YOUNG NATURALIST EXPEDITIONS – LEARN MORE

 

With over 30 years of experience in the educational travel industry our school program “Young Naturalist Expeditions” has been designed to foster cultural interaction and to enhance the natural sciences taught in the classroom with hands-on experience in the field. Imagine students experiencing some of the rarest and most beautiful marine life on Earth while studying the natural history of a marine environment. It’s an amazing way to make the science textbooks come alive!

The cultural component of the Young Naturalists Expeditions recognizes that when people of different cultures connect, there comes an unspoken understanding of our shared humanity. With this said, students will have the opportunity to meet members of remote communities. These communities often live without electricity, with the exception of the odd solar panel or two, and minimal freshwater obtained from wells. Their lives are filled with simplicity and contentment, something we rarely experience in our own lives. But we do share a commonality; family, faith and growth.

In the educational component we have designed into our expeditions two curricular options:

1. The Panterra Expedition Workbook which puts the students to work (prior to and during the trip) exploring, discovering, identifying, recording and researching the marine organisms and environments encountered. High School students can receive credits for completion of the workbook.

2. The Panterra Expedition Logbook which allows students to record their encounters and experiences. It is solely experiential.
Either option is a great way for students to explore career interests in the many fields of natural sciences. The expeditions offer an experience of a lifetime encompassing life skills, education and culture.

Panterra Facebook Photo Album links to past Young Naturalist Expeditions:
Cochrane High
Aurora Academic Charter School
Oak Bay High

Why the Sea of Cortez?

UNESCO World Heritage Site
The Sea of Cortez has been declared a World Heritage Site by the United Nations because of their importance to the world community. Its islands have been called a natural laboratory for the investigation of speciation. Moreover, almost all major oceanographic processes occurring in the planet’s oceans are present, giving it extraordinary importance for study.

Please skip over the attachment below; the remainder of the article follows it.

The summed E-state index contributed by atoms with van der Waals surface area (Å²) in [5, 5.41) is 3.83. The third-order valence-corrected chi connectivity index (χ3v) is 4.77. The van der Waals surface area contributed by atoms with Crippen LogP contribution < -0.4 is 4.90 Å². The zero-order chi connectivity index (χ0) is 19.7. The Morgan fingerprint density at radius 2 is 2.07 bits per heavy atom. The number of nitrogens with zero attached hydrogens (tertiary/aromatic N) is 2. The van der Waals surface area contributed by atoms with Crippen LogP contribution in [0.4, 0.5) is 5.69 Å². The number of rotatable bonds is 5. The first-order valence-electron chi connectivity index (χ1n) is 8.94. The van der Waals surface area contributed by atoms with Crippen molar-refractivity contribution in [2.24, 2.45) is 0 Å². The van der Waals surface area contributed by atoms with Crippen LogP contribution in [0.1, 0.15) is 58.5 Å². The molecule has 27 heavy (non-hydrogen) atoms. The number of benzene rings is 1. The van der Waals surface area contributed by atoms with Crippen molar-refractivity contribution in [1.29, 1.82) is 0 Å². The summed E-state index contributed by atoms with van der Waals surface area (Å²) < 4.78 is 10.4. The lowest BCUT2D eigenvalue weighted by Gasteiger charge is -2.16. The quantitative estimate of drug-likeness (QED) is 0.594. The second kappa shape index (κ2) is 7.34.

The area is one of striking natural beauty in a dramatic setting formed by rugged islands with high cliffs and sandy beaches, which contrast with the brilliant reflection from the desert and the surrounding turquoise waters. It is home to 695 vascular plant species, more than in any marine and insular property on the World Heritage List. Equally exceptional is the number of fish species: 891, 90 of them endemic.

The area, moreover, contains 39% of the world’s total number of species of marine mammals and a third of the world’s marine cetacean species.

Our Young Naturalist Expeditions – Journey to the Sea of Cortez is truly a voyage of discovery. With the birth of the San Andreas fault and the colliding of a land mass originating from southern mainland Mexico into what is known today as southern California, the basin of the Sea of Cortez was created. In the wake of the movement and ultimate collision, deep underwater structures, canyons and troughs were created.

It is the depth of these structures that causes the upwelling of nutrient-rich waters creating the basis for a highly productive marine food chain. Starting with the simplest of oceanic plant life, phytoplankton, to the top of the food chain, sharks and killer whales, this is where the educational component of our Young Naturalist Expeditions begins.

This 8 day, all inclusive, live-aboard adventure departs on the 110 foot MV Adventure, from the beautiful city of La Paz, Baja California Sur, Mexico. Each day at sea will offer new activities and encounters as we explore the semi-arid desert islands and cruise through the blue waters of the Sea of Cortez studying the natural history of a marine environment.